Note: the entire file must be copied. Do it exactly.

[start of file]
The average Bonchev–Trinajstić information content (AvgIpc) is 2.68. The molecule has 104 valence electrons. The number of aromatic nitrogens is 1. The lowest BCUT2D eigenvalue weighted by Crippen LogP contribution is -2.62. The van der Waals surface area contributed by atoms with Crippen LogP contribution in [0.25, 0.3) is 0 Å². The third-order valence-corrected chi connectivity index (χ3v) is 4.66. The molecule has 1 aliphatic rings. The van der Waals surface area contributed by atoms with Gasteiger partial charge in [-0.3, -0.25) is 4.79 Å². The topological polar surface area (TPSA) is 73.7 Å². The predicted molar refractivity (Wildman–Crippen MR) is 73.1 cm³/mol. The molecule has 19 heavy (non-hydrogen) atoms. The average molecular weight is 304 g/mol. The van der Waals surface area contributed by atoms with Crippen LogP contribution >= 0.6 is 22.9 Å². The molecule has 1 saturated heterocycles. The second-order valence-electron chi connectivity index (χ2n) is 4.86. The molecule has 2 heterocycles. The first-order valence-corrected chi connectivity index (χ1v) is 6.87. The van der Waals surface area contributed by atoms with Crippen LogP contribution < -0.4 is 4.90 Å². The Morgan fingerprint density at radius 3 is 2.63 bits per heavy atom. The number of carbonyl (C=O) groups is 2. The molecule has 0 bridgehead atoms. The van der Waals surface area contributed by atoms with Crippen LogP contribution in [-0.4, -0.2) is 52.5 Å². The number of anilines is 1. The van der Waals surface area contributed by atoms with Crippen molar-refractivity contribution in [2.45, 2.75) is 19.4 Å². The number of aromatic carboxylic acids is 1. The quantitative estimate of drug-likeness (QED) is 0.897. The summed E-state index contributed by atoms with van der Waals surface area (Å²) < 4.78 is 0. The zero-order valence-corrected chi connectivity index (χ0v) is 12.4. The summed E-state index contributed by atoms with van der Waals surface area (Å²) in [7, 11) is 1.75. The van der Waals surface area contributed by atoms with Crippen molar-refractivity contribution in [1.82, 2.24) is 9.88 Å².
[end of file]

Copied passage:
The average Bonchev–Trinajstić information content (AvgIpc) is 2.68. The molecule has 104 valence electrons. The number of aromatic nitrogens is 1. The lowest BCUT2D eigenvalue weighted by Crippen LogP contribution is -2.62. The van der Waals surface area contributed by atoms with Crippen LogP contribution in [0.25, 0.3) is 0 Å². The third-order valence-corrected chi connectivity index (χ3v) is 4.66. The molecule has 1 aliphatic rings. The van der Waals surface area contributed by atoms with Gasteiger partial charge in [-0.3, -0.25) is 4.79 Å². The topological polar surface area (TPSA) is 73.7 Å². The predicted molar refractivity (Wildman–Crippen MR) is 73.1 cm³/mol. The molecule has 19 heavy (non-hydrogen) atoms. The average molecular weight is 304 g/mol. The van der Waals surface area contributed by atoms with Crippen LogP contribution >= 0.6 is 22.9 Å². The molecule has 1 saturated heterocycles. The second-order valence-electron chi connectivity index (χ2n) is 4.86. The molecule has 2 heterocycles. The first-order valence-corrected chi connectivity index (χ1v) is 6.87. The van der Waals surface area contributed by atoms with Crippen LogP contribution < -0.4 is 4.90 Å². The Morgan fingerprint density at radius 3 is 2.63 bits per heavy atom. The number of carbonyl (C=O) groups is 2. The molecule has 0 bridgehead atoms. The van der Waals surface area contributed by atoms with Crippen LogP contribution in [-0.4, -0.2) is 52.5 Å². The number of anilines is 1. The van der Waals surface area contributed by atoms with Crippen molar-refractivity contribution in [2.45, 2.75) is 19.4 Å². The number of aromatic carboxylic acids is 1. The quantitative estimate of drug-likeness (QED) is 0.897. The summed E-state index contributed by atoms with van der Waals surface area (Å²) < 4.78 is 0. The zero-order valence-corrected chi connectivity index (χ0v) is 12.4. The summed E-state index contributed by atoms with van der Waals surface area (Å²) in [7, 11) is 1.75. The van der Waals surface area contributed by atoms with Crippen molar-refractivity contribution in [1.82, 2.24) is 9.88 Å².